Touching Based

Berlin
06.14.11

Left: Artist Tobias Kaspar, “Based in Berlin” curator Scott Cameron Weaver, and artist Gerry Bibby. (Photo: Quinn Latimer) Right: Berlin mayor Klaus Wowereit.


I WAS JUST GETTING my sea—nay, canal—legs when I suddenly found myself disembarking in Berlin last Tuesday for the controversy-knows-no-bounds mega-exhibition based in . . . well, you know. After Venice’s art marathon, I should have known that the running wouldn’t stop just because I had landed in the sober (?) north. To be sure, the exhibition’s organizers took on Berlin’s geographic largess with relish: The six-week show spreads over a labyrinthine main space in the Atelierhaus at Monbijoupark, art studios soon to be torn down, and four other assorted venues of varying elegance—Kunst-Werke Berlin, Hamburger Bahnhof—Museum für Gegenwart, Neuer Berliner Kunstverein, and the Berlinische Galerie. The political fury surrounding the project is well known and, by now, writ (quickly: It is a pet political project of Mayor Klaus Wowereit’s; critics derided its necessity and the 1.6 million euros allotted for it) so I won’t go into it here. Let’s keep it light, shall we?

Suffice to say, all was merry at the afternoon VIP conference, where Wowereit, the show’s godfathers/advisers (Hans Ulrich Obrist, Klaus Biesenbach, and the lovely Christine Macel), and the show’s actual young curators (Angelique Campens, Fredi Fischli, Magdalena Magiera, Jakob Schillinger, and Scott Cameron Weaver), as well as assorted other notables and incorrigibles, gathered for canapés and toasts in the sunshine. Or so I heard; in an early-summer daze, I missed my initial flight to Berlin and ended up just making the opening in Monbijoupark, which on first look appeared more like a rock concert than an opening. As Weaver fetched me from my cab, jauntily wearing Michael Stipe’s name tag since he had lost his own, I saw thousands of kids and elders thronging the grassy fields surrounding the space, throwing back beers in the night heat.

I greeted artists Nairy Baghramian and Tobias Kaspar, Silberkuppe directors Dominic Eichler and Michel Ziegler, Croy Neilsen’s Oliver Croy, and the Basel Museum für Gegenwartskunst curator Nikola Dietrich, all lounging in front of Mandla Reuter’s Nothing to See Nothing to Hide. Reuter had shown me the pretty plan for it in his studio in Basel a few weeks before, and now I saw it for the blithe and aggressive gesture that it is: He had removed the huge, well-tagged facade windows of the Atelierhaus’s front building, leaving gaping concrete frames and a suddenly pavilion-like room for, well, trashing.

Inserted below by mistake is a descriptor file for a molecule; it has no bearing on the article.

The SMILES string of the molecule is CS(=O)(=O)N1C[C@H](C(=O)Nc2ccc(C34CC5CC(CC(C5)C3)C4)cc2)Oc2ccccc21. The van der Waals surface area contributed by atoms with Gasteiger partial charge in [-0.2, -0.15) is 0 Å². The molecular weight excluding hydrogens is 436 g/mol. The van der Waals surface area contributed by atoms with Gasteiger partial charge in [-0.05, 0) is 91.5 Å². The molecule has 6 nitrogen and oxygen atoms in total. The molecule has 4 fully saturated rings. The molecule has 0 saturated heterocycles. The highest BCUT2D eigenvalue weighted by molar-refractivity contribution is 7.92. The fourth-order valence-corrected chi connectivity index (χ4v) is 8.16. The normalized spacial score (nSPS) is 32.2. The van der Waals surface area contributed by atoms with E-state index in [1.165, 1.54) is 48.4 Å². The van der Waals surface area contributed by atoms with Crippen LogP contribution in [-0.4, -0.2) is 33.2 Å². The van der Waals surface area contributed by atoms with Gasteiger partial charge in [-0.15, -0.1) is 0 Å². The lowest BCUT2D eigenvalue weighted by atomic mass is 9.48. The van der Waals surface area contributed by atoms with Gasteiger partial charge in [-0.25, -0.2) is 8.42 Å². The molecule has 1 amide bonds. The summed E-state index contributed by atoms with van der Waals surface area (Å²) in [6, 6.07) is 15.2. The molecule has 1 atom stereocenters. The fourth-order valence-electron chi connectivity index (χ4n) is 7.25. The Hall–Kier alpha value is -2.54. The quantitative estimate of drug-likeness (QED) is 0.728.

Left: “Based in Berlin” curatorial advisors Hans Ulrich Obrist, Christine Macel, and Klaus Biesenbach. Right: “Based in Berlin” curator Jakob Schillinger. (Photo: Quinn Latimer)


In that spirit, we grabbed some beers and made our way through the crowd to where the exhibition lay in wait. Presciently, it starts with the excellent The Brave, Asaf Koriat’s split-screen video featuring a three-by-three grid, each square offering a “Star-Spangled Banner”–singing diva: Beyoncé, Cher, Mariah, Whitney, Celine, and whatnot. A woman walked by and pointed to a young, lithe Jessica Simpson belting it out. “I don’t know who that one is,” she noted in German to her friend, who simply shrugged.

One wonders whether she could have identified the people in Jay Chung and Q Takeki Maeda’s brilliantly deft address of the exhibition’s uneasy provenance—a series of photographic portraits of Mayor Wowereit’s former political opponents hung in a narrow hallway, so that they crowded you with both their defeat and their determination. Ouch. So many of the works touch on another political fact about Berlin’s artists—they’re from everywhere but here. Take Trevor Lloyd’s winsome suite of “Mom” drawings, for instance, which illustrates this fact perfectly if shakily. Upon moving to the city, the California-born artist realized that he hadn’t packed a picture of his mother, so he set about drawing a batch—eyes closed, balanced on his head. Obviously.